Monday, September 12, 2011


Colin Cotterill’s Disco for the Departed continues the tradition of the two earlier books.

Set in the People’s Democratic Republic of Laos in 1977, the book finds Laos’ only coroner, the aging Dr Siri Paiboun, investigating the murder of a man encased in concrete.

The man seems to be Cuban, one of a group sent over to aid the struggling Laotian Communist government.

The Laotian revolution has failed. The dirt-poor are still dirt-poor. Most of the Communist leaders are like the royals had been, entitled and seeking privilege. The government is mired in red tape. Every action, even permission to break open the cement block with the body in it, requires that you fill out a form.

The officer in charge of the investigation is incompetent. He depends on the old coroner to solve the case.

And all of this becomes involved with magic, some of it black magic. 

Paiboun himself channels a spirit seeking to find rest. In the midst of the story, another spirit infects him. One of Paiboun’s main accomplishments in the story is to get the second spirit into a place where it can bring justice for the wrong committed on it.

There are spiritual marriages and human sacrifice. Places which were bomb shelters in the war have now been turned into sites for ritual magic.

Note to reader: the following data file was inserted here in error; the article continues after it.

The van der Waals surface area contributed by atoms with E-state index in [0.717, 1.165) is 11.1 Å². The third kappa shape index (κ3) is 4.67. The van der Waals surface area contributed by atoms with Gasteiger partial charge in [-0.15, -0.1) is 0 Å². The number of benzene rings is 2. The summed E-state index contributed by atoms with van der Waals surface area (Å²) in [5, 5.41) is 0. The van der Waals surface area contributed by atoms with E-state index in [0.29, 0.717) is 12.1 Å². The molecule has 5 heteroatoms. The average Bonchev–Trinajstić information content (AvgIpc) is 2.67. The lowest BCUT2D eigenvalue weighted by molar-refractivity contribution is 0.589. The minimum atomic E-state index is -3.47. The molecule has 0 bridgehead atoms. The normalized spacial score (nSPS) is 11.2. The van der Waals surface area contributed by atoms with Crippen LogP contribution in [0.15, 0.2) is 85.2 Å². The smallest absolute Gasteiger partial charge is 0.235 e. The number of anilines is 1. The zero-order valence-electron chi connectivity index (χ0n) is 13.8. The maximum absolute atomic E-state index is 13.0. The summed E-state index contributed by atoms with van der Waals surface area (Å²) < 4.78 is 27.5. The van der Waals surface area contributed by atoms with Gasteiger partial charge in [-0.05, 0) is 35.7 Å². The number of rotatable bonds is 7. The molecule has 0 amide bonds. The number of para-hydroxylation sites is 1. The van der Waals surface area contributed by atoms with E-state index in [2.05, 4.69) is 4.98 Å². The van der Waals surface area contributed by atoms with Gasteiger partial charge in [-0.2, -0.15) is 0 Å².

Dr. Paiboun has trouble sleeping because every night he hears music from an amphitheater which has become the disco for the dead.

Paiboun reconnects with old soldier acquaintances and friends. And all along, he tries to bring peace and justice to the pain and grief of the crumbling world around him.

Meanwhile, the incompetent officer above Paiboun arranges to have Geung, Paiboun’s mentally-handicapped lab assistant, kidnapped and spirited away. Geung has to fight to find his way cross-country back to the lab.

I love these books. They tell strong stories. They take me to a unique place and into a unique culture. The main characters are good, but struggling, people. The setting is a setting I knew little about until I started reading Colin Cotterill. 

My recommendation:  If you think you might like to try the Siri Paiboun stories, start with the first one in the series, The Coroner’s Lunch, and then go from there.

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